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A Black Journey in Portland, Oregon

A Black Journey in Portland, Oregon

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My father was a Black man who wore his Blackness both outwardly and inwardly.  Daddy took great pleasure and satisfaction in being Black and he actively supported and worked towards the betterment of Black people throughout the diaspora.  Daddy did not waste time in conversation with Whites regarding racism.  Daddy simply stated a fact and ‘allowed’ Whites to determine whether or not the racial ‘issue’ had to go to a physical level….

A ‘good’ example of my father’s racial character (c.1950s) came shortly after he went to play golf on a previously all-White golf course in Portland, Oregon.  When confronted on the course by a mob-mentality group of White men intent on doing my father physical harm, Daddy stood his ground and refused to leave.  And, when the ‘mob’ moved to advance on my ‘Black’ father, Daddy swiftly pulled an iron from his golf bag and swung it around his head as he exclaimed to all that the ‘first one in is dead….’  Needless to say, the mob quickly dispersed and Daddy continued his game of golf without further interruption.

As a result of my father’s refusal to barter his freedom to ‘enjoy’ his game of golf, that previously all-White Rose City Golf Course became my father’s ‘second home’.  Daddy continued to regularly play golf on that course.  And, Daddy introduced other Blacks to the game and the course and the money that could be made there.

My father was always ‘aware’ of race.  He knew firsthand that White folk posed a never-ending danger to Black folk and Daddy schooled me – and other Blacks — accordingly.

If there ever was a hero on earth, it was my father.  Daddy did not kowtow to White folk nor did my father ‘allow’ Whites to joke about race or racial issues in his presence.

Amongst my fondest memories, as a child, was my daddy reciting the poetry of ‘Black’ Paul Laurence Dunbar in our home – a practice I continued with my own children and others.  I also remember both the respect and the sadness my father expressed when he spoke in ‘private’ detail relative to ‘Black’ Paul Robeson….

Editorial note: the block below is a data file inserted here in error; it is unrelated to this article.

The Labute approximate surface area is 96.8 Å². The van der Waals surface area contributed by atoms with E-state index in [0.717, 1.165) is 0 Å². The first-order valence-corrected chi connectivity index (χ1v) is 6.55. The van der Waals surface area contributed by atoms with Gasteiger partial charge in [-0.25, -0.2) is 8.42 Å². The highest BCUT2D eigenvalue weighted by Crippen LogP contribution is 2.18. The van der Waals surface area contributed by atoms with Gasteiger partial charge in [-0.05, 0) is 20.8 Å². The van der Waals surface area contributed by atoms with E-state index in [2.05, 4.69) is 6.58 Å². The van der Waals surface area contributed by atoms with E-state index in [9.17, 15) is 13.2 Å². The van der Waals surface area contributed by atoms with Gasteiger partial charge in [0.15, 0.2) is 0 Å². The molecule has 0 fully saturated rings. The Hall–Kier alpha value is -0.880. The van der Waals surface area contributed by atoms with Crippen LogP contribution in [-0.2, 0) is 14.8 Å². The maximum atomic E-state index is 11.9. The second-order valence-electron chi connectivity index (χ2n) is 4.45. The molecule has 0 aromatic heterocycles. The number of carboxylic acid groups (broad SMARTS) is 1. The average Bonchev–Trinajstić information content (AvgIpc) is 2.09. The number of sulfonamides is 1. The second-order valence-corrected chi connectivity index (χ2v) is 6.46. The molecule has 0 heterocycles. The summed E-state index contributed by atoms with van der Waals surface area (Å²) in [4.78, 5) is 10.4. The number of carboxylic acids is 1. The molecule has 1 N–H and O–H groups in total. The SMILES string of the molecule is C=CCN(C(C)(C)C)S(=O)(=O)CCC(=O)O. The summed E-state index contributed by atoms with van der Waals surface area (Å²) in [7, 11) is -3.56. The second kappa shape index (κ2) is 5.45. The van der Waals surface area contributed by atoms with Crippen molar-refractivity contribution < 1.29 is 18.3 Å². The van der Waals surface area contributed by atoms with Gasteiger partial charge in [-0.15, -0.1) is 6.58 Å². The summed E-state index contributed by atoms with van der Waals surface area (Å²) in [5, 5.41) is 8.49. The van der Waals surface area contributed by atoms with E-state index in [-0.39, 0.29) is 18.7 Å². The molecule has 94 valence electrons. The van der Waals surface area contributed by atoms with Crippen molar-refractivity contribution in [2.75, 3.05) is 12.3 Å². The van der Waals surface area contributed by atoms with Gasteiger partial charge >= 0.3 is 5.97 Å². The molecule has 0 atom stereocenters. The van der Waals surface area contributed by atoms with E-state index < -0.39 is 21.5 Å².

My father was a man of many many talents.  Along with speaking Creek, Latin, Spanish, and English, my father built his own printing press for use in the multiple businesses he started.  Daddy was an adept accountant, mover, electrician, plumber, painter, writer, golfer, and more.

Daddy’s morning routine included running a distance of 10+ miles, exercising outside our house, a cold shower, preparing breakfast for our family, singing, and often playing our family piano.  Daddy regularly managed all of the above before going to work or before going to play an AM round of golf on the golf course we nicknamed Daddy’s “second home” – Rose City Golf Course in Portland, Oregon.

My ‘Black’ father was a man who especially enjoyed the cold.  He played golf all year round — ice and snow did not deter him or his enthusiasm.  In fact, Daddy took great pleasure in playing golf during the winter weather when few, if any, White golfers were on the course.  In relatively short time, Daddy developed and established an annual golf tournament which he named the “Iceberg Open” at Rose City Golf Course in Portland, Oregon.

Under my father’s direction, I handled much of the advertising end (including write-ups and more).   All of the ‘Iceberg Open’ details – including rules, names, categories, scoring, payouts, etc. came from my father’s mind and creativity.   Following the c.3 day event, Daddy and I collaborated in writing up and printing the results and news pieces for the media.  As expected by my dad, the annual ‘Iceberg Open’ Golf Tournament was a fun and challenging success.

Integration at Portland’s Rose City Golf Course was not a smooth process for my father or the other Blacks he soon brought with him to the course.  Before steering other Blacks towards Rose City and the game of golf, Daddy schooled many on the reality of racism.  Daddy admonished all of us to be aware and prepared.  Daddy exclaimed that ‘a Black man knows better than to call the police in a dispute with a White man.  A Black man knows to handle the problem himself….’

There were many instances of racism at Rose City Golf Course, however, we Blacks handled the problems swiftly and effectively for the most part.  And, there was a silent agreement amongst all of the golfers that ‘what happens at Rose City Golf Course, stays in-house’.  I am reminded of an incident that required a Black golfer to pull a machete from his golf bag.  The Black golfer was playing golf with three White golfers and the Black golfer was ‘winning’.  Following the machete incident, that game of golf continued and the Black golfer won.  That was just one of the many racial incidents that occurred on the course at Rose City Golf Course.

Daddy never really ‘liked’ working under the control of others who dictated commands.  Accordingly, Daddy quickly began his own business which incorporated a variety of ventures.  Daddy, with overstanding and without restraint, provided jobs to Black folk.  Under my father’s tutelage, I learned such skills as writing, accounting, scheduling, organizing, management, typing, language, carpentry, pricing, racial and human relations, and more.  Daddy also advised that it is often better for me to do something than to walk away wishing that I had done something….

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